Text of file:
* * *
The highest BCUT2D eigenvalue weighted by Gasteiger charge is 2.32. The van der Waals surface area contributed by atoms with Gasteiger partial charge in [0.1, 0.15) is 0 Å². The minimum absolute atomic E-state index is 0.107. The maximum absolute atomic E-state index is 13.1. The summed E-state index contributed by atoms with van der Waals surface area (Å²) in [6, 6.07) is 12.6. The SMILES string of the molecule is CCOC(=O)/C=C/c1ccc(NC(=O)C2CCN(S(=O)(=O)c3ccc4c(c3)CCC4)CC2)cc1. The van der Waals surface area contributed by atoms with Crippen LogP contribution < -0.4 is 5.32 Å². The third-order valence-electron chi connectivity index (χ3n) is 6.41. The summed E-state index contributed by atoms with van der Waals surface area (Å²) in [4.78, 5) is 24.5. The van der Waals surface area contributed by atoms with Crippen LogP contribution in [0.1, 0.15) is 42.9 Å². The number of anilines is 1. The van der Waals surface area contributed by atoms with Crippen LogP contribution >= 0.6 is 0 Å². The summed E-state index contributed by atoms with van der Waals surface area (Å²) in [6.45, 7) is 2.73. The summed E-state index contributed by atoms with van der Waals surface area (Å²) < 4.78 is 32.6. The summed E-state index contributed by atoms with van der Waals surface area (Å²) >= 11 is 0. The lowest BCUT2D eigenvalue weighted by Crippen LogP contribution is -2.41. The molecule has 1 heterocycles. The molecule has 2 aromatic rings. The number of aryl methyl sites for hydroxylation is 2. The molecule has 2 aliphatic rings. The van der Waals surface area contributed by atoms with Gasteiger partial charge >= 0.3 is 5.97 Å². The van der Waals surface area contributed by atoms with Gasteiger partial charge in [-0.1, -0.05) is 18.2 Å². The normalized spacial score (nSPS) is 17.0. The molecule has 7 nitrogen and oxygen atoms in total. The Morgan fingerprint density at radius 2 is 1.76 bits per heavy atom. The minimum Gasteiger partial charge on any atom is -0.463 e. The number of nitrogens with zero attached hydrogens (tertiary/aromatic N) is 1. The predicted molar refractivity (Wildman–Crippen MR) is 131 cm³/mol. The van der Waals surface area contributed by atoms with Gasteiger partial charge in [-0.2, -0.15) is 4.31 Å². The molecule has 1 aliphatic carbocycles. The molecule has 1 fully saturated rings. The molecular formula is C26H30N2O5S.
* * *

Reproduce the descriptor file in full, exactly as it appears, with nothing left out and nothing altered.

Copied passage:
The highest BCUT2D eigenvalue weighted by Gasteiger charge is 2.32. The van der Waals surface area contributed by atoms with Gasteiger partial charge in [0.1, 0.15) is 0 Å². The minimum absolute atomic E-state index is 0.107. The maximum absolute atomic E-state index is 13.1. The summed E-state index contributed by atoms with van der Waals surface area (Å²) in [6, 6.07) is 12.6. The SMILES string of the molecule is CCOC(=O)/C=C/c1ccc(NC(=O)C2CCN(S(=O)(=O)c3ccc4c(c3)CCC4)CC2)cc1. The van der Waals surface area contributed by atoms with Crippen LogP contribution < -0.4 is 5.32 Å². The third-order valence-electron chi connectivity index (χ3n) is 6.41. The summed E-state index contributed by atoms with van der Waals surface area (Å²) in [4.78, 5) is 24.5. The van der Waals surface area contributed by atoms with Crippen LogP contribution in [0.1, 0.15) is 42.9 Å². The number of anilines is 1. The van der Waals surface area contributed by atoms with Crippen LogP contribution >= 0.6 is 0 Å². The summed E-state index contributed by atoms with van der Waals surface area (Å²) in [6.45, 7) is 2.73. The summed E-state index contributed by atoms with van der Waals surface area (Å²) < 4.78 is 32.6. The summed E-state index contributed by atoms with van der Waals surface area (Å²) >= 11 is 0. The lowest BCUT2D eigenvalue weighted by Crippen LogP contribution is -2.41. The molecule has 1 heterocycles. The molecule has 2 aromatic rings. The number of aryl methyl sites for hydroxylation is 2. The molecule has 2 aliphatic rings. The van der Waals surface area contributed by atoms with Gasteiger partial charge >= 0.3 is 5.97 Å². The van der Waals surface area contributed by atoms with Gasteiger partial charge in [-0.1, -0.05) is 18.2 Å². The normalized spacial score (nSPS) is 17.0. The molecule has 7 nitrogen and oxygen atoms in total. The Morgan fingerprint density at radius 2 is 1.76 bits per heavy atom. The minimum Gasteiger partial charge on any atom is -0.463 e. The number of nitrogens with zero attached hydrogens (tertiary/aromatic N) is 1. The predicted molar refractivity (Wildman–Crippen MR) is 131 cm³/mol. The van der Waals surface area contributed by atoms with Gasteiger partial charge in [-0.2, -0.15) is 4.31 Å². The molecule has 1 aliphatic carbocycles. The molecule has 1 fully saturated rings. The molecular formula is C26H30N2O5S.